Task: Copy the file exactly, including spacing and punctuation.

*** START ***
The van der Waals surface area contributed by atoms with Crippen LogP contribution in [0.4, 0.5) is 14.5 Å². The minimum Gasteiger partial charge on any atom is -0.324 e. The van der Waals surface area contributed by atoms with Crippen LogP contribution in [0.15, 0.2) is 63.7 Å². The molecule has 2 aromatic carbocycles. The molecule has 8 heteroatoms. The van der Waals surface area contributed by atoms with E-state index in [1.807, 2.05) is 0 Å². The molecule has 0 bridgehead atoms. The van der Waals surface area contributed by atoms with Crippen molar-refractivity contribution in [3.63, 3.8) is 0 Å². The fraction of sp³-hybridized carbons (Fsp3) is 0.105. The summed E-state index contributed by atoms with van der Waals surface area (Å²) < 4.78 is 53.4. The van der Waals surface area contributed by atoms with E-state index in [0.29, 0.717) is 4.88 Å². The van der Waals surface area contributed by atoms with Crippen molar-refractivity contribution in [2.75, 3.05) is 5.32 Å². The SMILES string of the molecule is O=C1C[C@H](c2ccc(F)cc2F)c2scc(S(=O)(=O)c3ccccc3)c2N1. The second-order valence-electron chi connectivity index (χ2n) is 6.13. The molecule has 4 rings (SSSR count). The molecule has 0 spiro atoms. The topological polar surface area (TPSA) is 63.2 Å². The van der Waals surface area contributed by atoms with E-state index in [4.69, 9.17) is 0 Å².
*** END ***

The van der Waals surface area contributed by atoms with Crippen LogP contribution in [0.4, 0.5) is 14.5 Å². The minimum Gasteiger partial charge on any atom is -0.324 e. The van der Waals surface area contributed by atoms with Crippen LogP contribution in [0.15, 0.2) is 63.7 Å². The molecule has 2 aromatic carbocycles. The molecule has 8 heteroatoms. The van der Waals surface area contributed by atoms with E-state index in [1.807, 2.05) is 0 Å². The molecule has 0 bridgehead atoms. The van der Waals surface area contributed by atoms with Crippen molar-refractivity contribution in [3.63, 3.8) is 0 Å². The fraction of sp³-hybridized carbons (Fsp3) is 0.105. The summed E-state index contributed by atoms with van der Waals surface area (Å²) < 4.78 is 53.4. The van der Waals surface area contributed by atoms with E-state index in [0.29, 0.717) is 4.88 Å². The van der Waals surface area contributed by atoms with Crippen molar-refractivity contribution in [2.75, 3.05) is 5.32 Å². The SMILES string of the molecule is O=C1C[C@H](c2ccc(F)cc2F)c2scc(S(=O)(=O)c3ccccc3)c2N1. The second-order valence-electron chi connectivity index (χ2n) is 6.13. The molecule has 4 rings (SSSR count). The molecule has 0 spiro atoms. The topological polar surface area (TPSA) is 63.2 Å². The van der Waals surface area contributed by atoms with E-state index in [4.69, 9.17) is 0 Å².